Meet the US startup that helps immigrants struggling to build credit history
For all the immigrants making their way to the US every year to chase the American Dream, a few realities may a throw a wrench in their ‘pursuit of happyness’. A big one being access to credit as a good credit score or history is critical for banks to lend you money.
Seeing how immigrants struggle to access finance when they come to America, Naveen Qureshi, Towers Wilen, and Andrej Paule started. Founded in December 2018, the startup has created a platform for immigrants to get credit.
"We are solving the problem of access to credit for people who are new to America. The US banks and fintechs alike operate on legacy credit risk models that look at US credit history to extend credit to a customer. Credit history takes years to build, and immigrants do not have it. As such, these immigrants are denied access to credit. Additionally, new immigrants also face issues when opening bank accounts," says Co-founder and Co-CEO Naveen Qureshi.
Other documents like Social Security Number too are not available as soon as immigrants move to the US. Naveen explains that in the case of students, the ID may not be available for four or more years.
Sable has created a proprietary credit risk model – the first of its kind – to determine a customer’s credit risk rating without the need for US credit history, while at the same time keeping credit default rates below US industry standards. Additionally, Sable uses additional documents in lieu of SSN for identity verification.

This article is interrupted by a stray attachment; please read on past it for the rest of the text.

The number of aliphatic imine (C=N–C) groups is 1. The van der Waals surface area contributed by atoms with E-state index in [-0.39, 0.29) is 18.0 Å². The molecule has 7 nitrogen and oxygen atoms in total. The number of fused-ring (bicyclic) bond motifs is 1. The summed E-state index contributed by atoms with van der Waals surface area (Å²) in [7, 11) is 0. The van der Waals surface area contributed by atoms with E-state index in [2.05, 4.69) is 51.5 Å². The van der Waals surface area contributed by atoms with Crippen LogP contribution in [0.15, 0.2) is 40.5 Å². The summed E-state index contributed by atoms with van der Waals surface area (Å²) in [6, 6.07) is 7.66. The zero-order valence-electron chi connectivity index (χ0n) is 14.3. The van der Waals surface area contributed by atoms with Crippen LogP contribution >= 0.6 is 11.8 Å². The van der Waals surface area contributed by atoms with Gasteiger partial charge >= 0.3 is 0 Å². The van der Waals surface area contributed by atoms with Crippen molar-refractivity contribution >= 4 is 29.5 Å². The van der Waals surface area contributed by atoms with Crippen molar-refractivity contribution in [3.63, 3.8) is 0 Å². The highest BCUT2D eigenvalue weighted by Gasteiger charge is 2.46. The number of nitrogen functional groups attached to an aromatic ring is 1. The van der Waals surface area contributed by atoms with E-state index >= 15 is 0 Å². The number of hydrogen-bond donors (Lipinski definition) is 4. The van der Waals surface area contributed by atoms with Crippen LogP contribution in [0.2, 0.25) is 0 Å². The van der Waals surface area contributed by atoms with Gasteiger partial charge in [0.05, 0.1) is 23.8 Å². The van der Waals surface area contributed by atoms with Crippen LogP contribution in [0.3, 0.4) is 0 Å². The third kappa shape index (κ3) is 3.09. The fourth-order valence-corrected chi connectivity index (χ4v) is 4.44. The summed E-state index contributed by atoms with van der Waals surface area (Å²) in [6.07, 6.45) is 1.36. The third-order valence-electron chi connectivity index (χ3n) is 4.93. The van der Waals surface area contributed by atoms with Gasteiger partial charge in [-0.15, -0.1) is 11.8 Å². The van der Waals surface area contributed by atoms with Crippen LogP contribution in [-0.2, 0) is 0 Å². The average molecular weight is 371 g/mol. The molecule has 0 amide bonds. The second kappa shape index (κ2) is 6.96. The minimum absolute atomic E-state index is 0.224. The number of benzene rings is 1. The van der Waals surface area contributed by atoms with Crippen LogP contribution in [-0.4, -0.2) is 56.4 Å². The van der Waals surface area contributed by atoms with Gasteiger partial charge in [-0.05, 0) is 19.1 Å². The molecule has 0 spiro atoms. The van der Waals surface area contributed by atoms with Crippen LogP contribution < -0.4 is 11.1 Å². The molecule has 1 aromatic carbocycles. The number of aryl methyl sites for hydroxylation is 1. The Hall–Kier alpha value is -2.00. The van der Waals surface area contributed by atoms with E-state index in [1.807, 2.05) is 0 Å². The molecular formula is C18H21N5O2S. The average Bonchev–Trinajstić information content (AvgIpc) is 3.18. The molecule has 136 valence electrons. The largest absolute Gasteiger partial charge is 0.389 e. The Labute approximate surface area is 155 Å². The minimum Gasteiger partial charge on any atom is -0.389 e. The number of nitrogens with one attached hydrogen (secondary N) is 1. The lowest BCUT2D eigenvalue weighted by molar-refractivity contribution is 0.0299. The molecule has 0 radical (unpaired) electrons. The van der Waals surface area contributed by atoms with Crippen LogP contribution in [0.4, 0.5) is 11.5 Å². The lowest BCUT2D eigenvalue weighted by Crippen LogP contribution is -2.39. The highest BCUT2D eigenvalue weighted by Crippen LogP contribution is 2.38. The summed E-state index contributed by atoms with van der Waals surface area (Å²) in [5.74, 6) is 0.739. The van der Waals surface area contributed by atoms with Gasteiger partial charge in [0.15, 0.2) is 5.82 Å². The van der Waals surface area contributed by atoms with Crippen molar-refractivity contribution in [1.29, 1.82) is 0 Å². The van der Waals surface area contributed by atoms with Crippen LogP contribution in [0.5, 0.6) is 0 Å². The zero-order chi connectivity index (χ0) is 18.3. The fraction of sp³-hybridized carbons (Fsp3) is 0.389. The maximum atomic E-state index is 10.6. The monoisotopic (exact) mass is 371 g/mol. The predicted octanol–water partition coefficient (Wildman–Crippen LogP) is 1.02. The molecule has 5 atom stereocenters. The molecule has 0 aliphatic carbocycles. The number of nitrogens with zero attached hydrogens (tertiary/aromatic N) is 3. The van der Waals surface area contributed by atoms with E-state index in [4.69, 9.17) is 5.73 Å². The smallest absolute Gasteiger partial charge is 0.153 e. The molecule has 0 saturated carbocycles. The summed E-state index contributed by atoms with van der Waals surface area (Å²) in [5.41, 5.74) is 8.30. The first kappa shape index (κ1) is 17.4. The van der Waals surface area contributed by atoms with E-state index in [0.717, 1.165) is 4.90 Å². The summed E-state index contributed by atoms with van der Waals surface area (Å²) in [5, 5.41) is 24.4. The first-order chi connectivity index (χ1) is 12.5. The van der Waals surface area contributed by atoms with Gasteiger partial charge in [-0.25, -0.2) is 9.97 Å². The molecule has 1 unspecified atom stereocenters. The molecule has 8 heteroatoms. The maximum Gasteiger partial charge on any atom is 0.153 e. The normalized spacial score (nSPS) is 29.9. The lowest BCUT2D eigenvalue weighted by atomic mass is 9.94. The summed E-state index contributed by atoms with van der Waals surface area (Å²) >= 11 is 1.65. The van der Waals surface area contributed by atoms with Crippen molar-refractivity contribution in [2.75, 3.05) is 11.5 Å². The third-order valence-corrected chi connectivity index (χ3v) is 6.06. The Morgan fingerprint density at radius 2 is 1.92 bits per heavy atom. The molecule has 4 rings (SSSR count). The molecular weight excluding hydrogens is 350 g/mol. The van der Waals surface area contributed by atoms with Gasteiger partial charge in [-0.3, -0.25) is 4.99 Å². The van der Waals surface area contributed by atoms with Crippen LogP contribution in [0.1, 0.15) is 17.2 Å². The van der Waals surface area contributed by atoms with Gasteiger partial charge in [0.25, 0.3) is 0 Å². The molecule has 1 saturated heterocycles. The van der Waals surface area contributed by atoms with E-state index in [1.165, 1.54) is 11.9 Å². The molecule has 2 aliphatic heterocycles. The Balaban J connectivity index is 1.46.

Sable’s founders met at Columbia Business School in New York City in 2017. Naveen moved from Toronto to NYC for business school and experienced the challenges of the US financial system as an immigrant first-hand. Her Canadian credit history or financial products didn’t help her south of the border.
She met Andrej who had gone through the same challenges when he moved from Europe for grad school. They brought in Towers (the only American on the team) to figure out a solution. The three founders have corporate experience and Naveen has worked in Capital One before starting up.